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All expenses of the other classes of the Reserve are borne from the appropriation “Organizing the Naval Reserve." These transferred men having already performed from 16 to 20 years' active naval service, are considered to be sufficiently trained and do not require further training. They are to be utilized upon mobilization for further augmenting the crews of combatant and other vessels, where required. They form a valuable part of the Naval Reserve.
There are now approximately 12,000 of these transferred 16- and 20-year men in the Naval Reserve. Under the provisions of law they remain in this classification of the Reserve indefinitely, or until physically disqualified, or until their total naval and Naval Reserve service is 30 years when they are transferred to the retired list of enlisted men of the Navy.
The number of officers and enlisted men of the Fleet Naval Reserve belonging to actively drilling organizations thereof is approximately 1,050 officers and 8,700 men.
THE MERCHANT MARINE NAVAL RESERVE
The Merchant Marine Naval Reserve is made up of officers and men of the American merchant marine who join the Naval Reserve and are available in the event of war for service on naval auxiliaries or in the naval transportation service. The law provides that they shall receive annually under such regulations as the Secretary of the Navy may prescribe not to exceed 1 month's base pay of their grade, contingent upon a sufficient appropriation being made by Congress for this specific purpose. No such appropriation has thus far been made, although repeatedly requested by the Department. However, the importance of this class of the Reserve is such that the Department has not felt justified in waiting for an appropriation, but has proceeded with its organization, administration, and instruction as well as possible upon a purely volunteer basis, without funds. The law also gives to American merchant vessels of certain characteristics, with a certain minimum of reservists on board, the privilege of flying a distinctive pennant indicative of this fact.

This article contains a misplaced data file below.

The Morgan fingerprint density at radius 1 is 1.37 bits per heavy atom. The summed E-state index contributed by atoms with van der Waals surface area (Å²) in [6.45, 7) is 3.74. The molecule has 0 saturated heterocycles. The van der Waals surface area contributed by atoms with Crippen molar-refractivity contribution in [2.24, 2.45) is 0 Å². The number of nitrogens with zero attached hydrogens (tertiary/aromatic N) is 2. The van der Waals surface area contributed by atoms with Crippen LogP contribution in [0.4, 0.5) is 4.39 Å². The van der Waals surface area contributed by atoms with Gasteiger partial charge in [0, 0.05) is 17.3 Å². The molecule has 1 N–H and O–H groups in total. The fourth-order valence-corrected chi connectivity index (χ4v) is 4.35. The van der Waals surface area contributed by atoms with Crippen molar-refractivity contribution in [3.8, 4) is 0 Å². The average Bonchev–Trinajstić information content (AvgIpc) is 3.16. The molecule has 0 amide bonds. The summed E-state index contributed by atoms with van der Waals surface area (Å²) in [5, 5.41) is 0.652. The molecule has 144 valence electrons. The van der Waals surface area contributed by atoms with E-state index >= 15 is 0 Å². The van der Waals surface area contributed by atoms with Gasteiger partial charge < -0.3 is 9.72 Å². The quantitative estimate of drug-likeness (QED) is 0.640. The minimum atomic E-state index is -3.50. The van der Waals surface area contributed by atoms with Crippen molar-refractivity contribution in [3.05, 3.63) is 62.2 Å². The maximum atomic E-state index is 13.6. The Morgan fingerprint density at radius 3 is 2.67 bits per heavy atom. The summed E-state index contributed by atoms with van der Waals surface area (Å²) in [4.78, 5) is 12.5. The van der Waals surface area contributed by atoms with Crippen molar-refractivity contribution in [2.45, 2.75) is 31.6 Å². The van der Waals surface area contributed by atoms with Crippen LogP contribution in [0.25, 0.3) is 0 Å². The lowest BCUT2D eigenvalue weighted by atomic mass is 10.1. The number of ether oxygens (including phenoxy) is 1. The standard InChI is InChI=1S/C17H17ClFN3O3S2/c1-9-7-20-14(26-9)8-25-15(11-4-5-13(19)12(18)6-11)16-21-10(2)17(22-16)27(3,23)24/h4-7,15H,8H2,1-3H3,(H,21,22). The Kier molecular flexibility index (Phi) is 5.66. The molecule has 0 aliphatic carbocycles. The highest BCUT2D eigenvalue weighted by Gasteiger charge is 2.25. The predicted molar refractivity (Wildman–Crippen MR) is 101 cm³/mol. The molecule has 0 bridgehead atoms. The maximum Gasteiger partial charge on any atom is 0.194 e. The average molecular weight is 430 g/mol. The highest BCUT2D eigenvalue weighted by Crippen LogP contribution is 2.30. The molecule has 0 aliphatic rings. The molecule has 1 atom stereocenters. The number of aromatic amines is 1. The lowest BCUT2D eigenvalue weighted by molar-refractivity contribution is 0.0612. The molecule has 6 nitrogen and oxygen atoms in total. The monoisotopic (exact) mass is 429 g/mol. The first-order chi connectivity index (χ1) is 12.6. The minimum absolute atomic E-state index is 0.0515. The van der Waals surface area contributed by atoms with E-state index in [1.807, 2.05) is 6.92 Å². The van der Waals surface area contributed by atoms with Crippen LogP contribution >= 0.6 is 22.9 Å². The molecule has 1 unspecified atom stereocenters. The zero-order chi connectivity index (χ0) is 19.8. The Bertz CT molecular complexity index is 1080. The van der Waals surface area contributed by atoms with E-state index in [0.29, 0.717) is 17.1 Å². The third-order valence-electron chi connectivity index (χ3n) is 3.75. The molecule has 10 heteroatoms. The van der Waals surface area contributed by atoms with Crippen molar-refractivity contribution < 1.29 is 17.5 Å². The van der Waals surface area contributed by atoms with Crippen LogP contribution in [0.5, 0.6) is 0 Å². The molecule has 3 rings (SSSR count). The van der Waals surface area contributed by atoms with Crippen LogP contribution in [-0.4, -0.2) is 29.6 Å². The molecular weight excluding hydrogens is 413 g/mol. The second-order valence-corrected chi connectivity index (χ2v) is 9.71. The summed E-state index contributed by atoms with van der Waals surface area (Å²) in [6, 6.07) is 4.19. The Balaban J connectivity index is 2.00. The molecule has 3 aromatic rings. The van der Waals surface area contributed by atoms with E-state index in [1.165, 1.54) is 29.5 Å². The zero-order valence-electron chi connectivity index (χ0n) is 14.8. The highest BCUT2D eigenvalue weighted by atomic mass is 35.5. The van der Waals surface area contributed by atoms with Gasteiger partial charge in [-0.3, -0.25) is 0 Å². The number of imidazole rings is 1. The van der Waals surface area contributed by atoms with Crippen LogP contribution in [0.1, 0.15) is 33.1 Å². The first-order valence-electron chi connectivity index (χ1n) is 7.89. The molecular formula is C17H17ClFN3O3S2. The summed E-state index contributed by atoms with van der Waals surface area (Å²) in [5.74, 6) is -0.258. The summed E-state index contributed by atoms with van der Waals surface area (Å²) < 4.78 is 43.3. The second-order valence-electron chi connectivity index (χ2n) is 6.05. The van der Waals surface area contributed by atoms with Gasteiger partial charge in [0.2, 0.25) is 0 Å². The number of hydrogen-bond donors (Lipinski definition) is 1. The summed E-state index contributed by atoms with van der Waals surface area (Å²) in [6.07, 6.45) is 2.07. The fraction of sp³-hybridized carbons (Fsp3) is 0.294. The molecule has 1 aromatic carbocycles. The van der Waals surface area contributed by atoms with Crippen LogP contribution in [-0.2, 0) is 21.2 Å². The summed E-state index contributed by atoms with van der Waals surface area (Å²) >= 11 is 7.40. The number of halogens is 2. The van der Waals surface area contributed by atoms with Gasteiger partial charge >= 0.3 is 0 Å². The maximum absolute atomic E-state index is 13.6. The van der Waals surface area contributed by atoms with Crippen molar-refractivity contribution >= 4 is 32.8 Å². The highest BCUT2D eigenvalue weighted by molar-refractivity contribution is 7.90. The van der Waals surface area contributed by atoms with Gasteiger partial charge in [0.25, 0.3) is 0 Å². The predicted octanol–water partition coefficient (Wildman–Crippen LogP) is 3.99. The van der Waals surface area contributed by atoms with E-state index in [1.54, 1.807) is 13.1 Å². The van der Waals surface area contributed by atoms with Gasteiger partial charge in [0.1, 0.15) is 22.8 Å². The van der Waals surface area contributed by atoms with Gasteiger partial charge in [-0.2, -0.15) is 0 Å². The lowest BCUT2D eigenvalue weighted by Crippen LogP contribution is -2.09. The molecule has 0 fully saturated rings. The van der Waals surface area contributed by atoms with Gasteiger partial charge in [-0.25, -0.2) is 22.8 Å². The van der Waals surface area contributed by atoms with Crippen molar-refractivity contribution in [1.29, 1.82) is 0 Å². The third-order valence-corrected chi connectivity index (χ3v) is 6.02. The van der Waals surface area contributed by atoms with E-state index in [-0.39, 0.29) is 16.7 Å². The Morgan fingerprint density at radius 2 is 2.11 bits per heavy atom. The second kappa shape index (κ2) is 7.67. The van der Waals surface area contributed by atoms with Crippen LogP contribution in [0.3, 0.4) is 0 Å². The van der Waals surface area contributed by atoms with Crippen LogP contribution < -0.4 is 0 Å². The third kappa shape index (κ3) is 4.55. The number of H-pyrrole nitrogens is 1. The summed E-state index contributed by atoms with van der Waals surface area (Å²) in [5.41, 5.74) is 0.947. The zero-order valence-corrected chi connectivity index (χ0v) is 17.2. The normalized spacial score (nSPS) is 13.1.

Under the above noted conditions of purely volunteer activities, no effort has been made to enroll enlisted men in the merchant marine class of the Naval Reserve, so that this class now consists exclusively of officers totaling approximately 3,300. Somewhat above 200 American merchant vessels have been warranted to fly the Naval Reserve flag.
THE VOLUNTEER NAVAL RESERVE
The Volunteer Naval Reserve is composed of officers and men available for general detail in the event of war, according to the qualifications of the various individuals. They are not required by law to drill or to perform training duty. They may however, under
, the law, be permitted to perform training duty with pay if they so desire, at the discretion of administrative authority. Also, they are permitted to associate themselves with divisions of the Fleet Reserve for the purpose of acquiring training, but they do not receive any compensation therefor.
The Volunteer Naval Reserve is composed of two main subdivisions: (a) Those officers and men qualified for combatant duties